This observation brings us to another intriguing feature of Dr. Irvine’s analysis. This proximal source of the problem is not the stimulus in the environment that causes temptation (e.g., a bag of money, an available romantic partner, or a low status person to bully). Rather, much of the problem originates inside of us, with the things that we want. It is not, say, the existence of fattening food that takes away our freedom. Rather, it is our desire for the fattening food that creates our travails (and widens our girth). This same analysis holds true for many, if not all, of our terminal desires. In principle, we could withhold our ascent to them. We can train our will to say “no,” though this won’t be an easy thing to do.

These wants and desires pose an unfortunate predicament for those of us who seek a modicum of freedom. I don’t want to be bound by my sweet tooth any more than I wish to be ensnarled in a nicotine addiction or chained to a wall. All of these things compromise my ability to choose the best course of action for my life. If we want to be free, we will need to control our desires.

But then again, there is an interesting response to Dr. Irvine, the Buddha, Epictetus, and me.  Why get so hung up on desire? An alternative worth considering is to accept our situation, following our bliss and pursuing our pleasures as nature (i.e., evolution) meant for us to do. If we were of a psychodynamic mien, we might go so far as to celebrate the pursuit of terminal desires. A closer look at human evolution should make it clear that the idea of giving into our desires is a non-starter. The BIS didn’t evolve to make us happy or fulfilled. Rather, it came about to maximize reproductive fitness in our ancestral environment. The BIS’s dictates may be sound advice for an Australopithecus that only wishes to reproduce, but it falls short in our contemporary world. For instance, we evolved a desire for sweet tastes because possessing this preference guided our ancestors to healthy fruits. In our modern world of tooth-rotting processed sugar and Type II diabetes, a weaker desire for sweetness might be a good thing. The BIS is not a reliable guide to the good life, nor did nature intend for it to be. In this 2001 book, Buddhism: Pure and Simple, Master Hsing Yun gets right to heart of things, when he encourages us to “Realize that excessive desire causes suffering.”

If Master Yun is correct, and evolutionary science seems to be on his side, then we will need to control many of our desires. Roy Baumeister Willpower.Baumeister.Tierneyand John Tierney review the scientific evidence in their 2011 book, Willpower. According to these authors, people who can organize their behavior, resist temptation, and persevere in the face of difficulty tend to be more successful than others. Alas, these are not easy things to accomplish. According to Baumeister and Tierney, the will functions in a way that is analogous to a muscle. If we overuse it, it will become weary, making behavioral regulation a greater challenge.  There is some good news, however. If our mind is like a muscle, then our willpower can improve with practice. If we work hard and stay focused, we can get better over time.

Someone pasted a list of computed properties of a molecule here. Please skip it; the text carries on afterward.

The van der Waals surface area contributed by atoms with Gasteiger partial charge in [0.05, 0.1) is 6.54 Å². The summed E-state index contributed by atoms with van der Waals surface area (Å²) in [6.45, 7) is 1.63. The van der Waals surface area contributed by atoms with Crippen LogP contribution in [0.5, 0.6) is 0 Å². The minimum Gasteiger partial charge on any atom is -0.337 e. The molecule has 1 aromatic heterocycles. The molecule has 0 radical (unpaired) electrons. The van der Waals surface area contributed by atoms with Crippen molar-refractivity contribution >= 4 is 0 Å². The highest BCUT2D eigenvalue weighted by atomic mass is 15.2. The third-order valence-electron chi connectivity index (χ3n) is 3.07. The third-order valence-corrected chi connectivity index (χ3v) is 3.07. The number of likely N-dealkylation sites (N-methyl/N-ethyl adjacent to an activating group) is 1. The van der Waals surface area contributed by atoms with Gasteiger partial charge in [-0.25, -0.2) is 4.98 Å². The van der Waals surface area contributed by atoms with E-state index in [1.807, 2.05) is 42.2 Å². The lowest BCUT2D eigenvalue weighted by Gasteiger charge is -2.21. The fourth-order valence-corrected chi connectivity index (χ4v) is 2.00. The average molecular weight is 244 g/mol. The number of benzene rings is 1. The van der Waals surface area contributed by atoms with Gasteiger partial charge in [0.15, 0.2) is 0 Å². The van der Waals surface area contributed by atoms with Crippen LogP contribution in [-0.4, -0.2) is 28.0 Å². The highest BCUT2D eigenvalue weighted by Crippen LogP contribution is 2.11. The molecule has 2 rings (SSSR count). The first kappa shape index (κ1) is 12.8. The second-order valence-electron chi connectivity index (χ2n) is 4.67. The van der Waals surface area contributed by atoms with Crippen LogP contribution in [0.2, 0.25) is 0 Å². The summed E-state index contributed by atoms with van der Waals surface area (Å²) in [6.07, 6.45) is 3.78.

So far, we have seen that freedom can be threatened by our own desires, much as it can be taken away by the vicissitudes of circumstance. Controlling our powerful terminal desires is an important part of having a healthy life. We do so by using our intellect, as Dr. Irvine puts it, though acquiring the necessary willpower is not easy and takes practice. This might have been a good place to close this essay, but there is one issue that is still bothering me. As I have discussed matters so far, our intellect is primarily reactive. The BIS demands something, our reason has the option of declining. In this view, our intellects have veto power, but how do they know which desires to veto? Even Buddhists and Stoics don’t say that you should resist every single desire. Which are the ones that most need reining in?

This is a serious practical question. To illustrate why, consider the case of a young woman who subjects herself to unhealthy dieting, perhaps acquiring an eating disorder, just so she can starve herself into a pointless societal stereotype of “thinness.” Her asceticism might rival the self-control of a monk, but we would all agree that it is misdirected.  This individual may be free of (certain) desires, but it would be preferable if she “gave in” to her hunger and had a good meal.

According to Baumeister and Tierney, we can learn to control our desires. The Buddha and Epictetus would agree, and would add that it is best to do so in the service of some positive life goals. Toward this end, it is helpful to have a blueprint that allows us to distinguish the problematic desires from those that are worth heeding. To control our desires in a positive way, Professor Irvine calls this blueprint a “life plan” or, as he also puts it, “a personal plan for living.” Once the intellect crafts the life plan, it can then be laid over the BIS. Doing so points out the desires that work against the plan, and hence should be restrained, and those that reinforce the plan, and hence should be expressed.

A life plan is a personal thing; no one can tell you exactly what should go into yours. But I think that we can safely say that our life plans should do more than celebrate willpower for its sake, and they should certainly do more than accommodate the demands of the BIS. We manage our desires because doing so allows us to pursue other goals. Your life plan might aim for such things as your family’s well-being, personal tranquility, or spiritual growth. Any of these worthwhile objectives, and many others, can be derailed by a lack of self-discipline. This is why wise people throughout history have encouraged us to resist temptation. Restraining our desires does not guarantee happiness, but at least it provides an opportunity.

Butterflight to Freedom